Rooted rock souls, or: Stone sanctuary

A ‘Magnetic Poem’ tanka

Wanna try? Click here.

stone sanctuary
summer sunshine secrets spring's
shady sacred song
seasonal spirits cycle
as rooted rock souls rustle

Notes

  • For this poem, I decided to make use of the ‘Nature Set’ on the Magnetic Poetry website;
    • Honestly, I’m not a huge fan of the ‘Nature Set’… I think it’s too “gentle” for my taste;
    • But that’s precisely why this is a good challenge for me;
  • I once again opted for a tanka, rather than a haiku;
    • The extra two lines (14 syllables) provide a greater challenge, as well as a larger canvas;
  • I searched for and found the featured image before writing the tanka, and it inspired my words;
    • I flipped back and forth between my text editor and the image as I was composing this poem many times;
  • As is fairly evident, I deliberately made use of alliteration;
    • Unfortunately, I ran out of suitable ‘s’ word magnets for the final line of the tanka and switched to ‘r’ instead.

19 thoughts on “Rooted rock souls, or: Stone sanctuary”

  1. I’m glad you had fun with it too. I like the alliteration. I imagine it would be pretty challenging to stick with alliteration with one letter the whole way through. I think you did well with it.

    1. Yeah, I did. And, consistently, I do with magnetic poetry – I really never know what the resulting text will look like, Susan πŸ™‚

      Sincerely,
      David

      1. I never really tried magnetic poetry before yesterday, though I’ve known about it for quite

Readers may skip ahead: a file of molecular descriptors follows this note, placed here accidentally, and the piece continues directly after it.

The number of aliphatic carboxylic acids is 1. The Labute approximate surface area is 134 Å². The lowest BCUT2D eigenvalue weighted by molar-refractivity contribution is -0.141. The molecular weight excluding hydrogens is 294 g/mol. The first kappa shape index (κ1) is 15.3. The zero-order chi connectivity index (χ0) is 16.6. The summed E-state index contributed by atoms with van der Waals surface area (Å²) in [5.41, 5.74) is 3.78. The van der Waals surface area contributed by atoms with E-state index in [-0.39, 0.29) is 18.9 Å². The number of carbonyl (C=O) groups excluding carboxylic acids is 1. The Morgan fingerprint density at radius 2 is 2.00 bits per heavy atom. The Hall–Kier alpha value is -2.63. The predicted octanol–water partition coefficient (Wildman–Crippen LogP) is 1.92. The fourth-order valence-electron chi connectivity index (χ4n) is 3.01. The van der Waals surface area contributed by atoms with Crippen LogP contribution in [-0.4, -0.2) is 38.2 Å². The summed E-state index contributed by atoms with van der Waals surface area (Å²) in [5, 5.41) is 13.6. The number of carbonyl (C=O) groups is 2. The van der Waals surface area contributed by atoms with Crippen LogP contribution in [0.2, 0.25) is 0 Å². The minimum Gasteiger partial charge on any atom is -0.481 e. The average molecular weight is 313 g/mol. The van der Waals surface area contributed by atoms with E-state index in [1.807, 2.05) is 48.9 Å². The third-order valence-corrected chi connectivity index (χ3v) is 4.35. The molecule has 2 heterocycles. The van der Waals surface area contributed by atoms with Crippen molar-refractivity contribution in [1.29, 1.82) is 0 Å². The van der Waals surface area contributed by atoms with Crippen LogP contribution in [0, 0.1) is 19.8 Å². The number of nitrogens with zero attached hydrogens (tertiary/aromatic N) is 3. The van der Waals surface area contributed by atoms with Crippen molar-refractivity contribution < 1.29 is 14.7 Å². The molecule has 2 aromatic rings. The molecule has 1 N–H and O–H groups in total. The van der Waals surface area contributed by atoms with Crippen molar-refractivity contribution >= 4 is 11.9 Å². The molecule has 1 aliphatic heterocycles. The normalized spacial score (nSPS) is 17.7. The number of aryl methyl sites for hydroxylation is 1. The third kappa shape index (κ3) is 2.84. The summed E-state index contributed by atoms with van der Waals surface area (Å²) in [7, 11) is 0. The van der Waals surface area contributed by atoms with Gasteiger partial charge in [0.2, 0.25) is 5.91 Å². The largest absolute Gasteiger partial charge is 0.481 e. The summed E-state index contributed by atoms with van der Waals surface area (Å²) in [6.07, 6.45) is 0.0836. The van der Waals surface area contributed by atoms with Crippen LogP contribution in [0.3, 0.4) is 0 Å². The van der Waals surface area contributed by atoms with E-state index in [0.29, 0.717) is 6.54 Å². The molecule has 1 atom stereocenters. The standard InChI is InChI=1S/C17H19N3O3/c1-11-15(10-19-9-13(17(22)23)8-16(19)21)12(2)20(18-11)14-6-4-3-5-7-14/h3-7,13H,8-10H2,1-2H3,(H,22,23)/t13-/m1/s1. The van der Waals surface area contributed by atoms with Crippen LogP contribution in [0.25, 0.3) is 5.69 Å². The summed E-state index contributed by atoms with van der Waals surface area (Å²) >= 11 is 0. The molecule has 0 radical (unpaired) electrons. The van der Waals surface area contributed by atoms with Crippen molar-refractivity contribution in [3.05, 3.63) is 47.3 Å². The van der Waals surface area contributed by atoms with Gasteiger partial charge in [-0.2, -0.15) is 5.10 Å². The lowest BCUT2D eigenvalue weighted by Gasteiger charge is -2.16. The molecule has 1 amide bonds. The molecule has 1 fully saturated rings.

a long time. Now, I wonder if I would like a set of actual poetry magnets.

          1. I’m not sure yet. I started out with the original set, looked over the words and then switched to the nature set. I did a search on Amazon for the physical magnetic sets, and I was amazed at the variety of specialized sets. This might interest you, perhaps, but there is, apparently, a Yiddish set. I am not Jewish, but I do use some Yiddish expressions now and again. For some reason, I like to say, “Oy vey.” Ha ha. πŸ™‚ Actually, I say I’m not Jewish, but, a few years ago, my brother took an Ancestry.com DNA test, and, according to that, he is a very small percentage, maybe 1 or 2 percent, Ashkenazi Jewish. I suppose any ancestry my brother has, I have too. πŸ™‚

            1. My grandparents on both sides spoke Yiddish, but they only spoke to their children (my parents) in Russian… I only know a few words in Yiddish, which most Americans would be familiar with from Woody Allen and Seinfeld πŸ™‚

              1. Right. A few words and expressions have definitely spilled into the American culture at large. I expect those are the same words, mixed with English, that are in the magnetic poetry set. For instance, the example sentence on the box is, “Oy vey. We never schmooze anymore.” Ha ha. πŸ™‚ I know my dad learned a few words from his coworkers.

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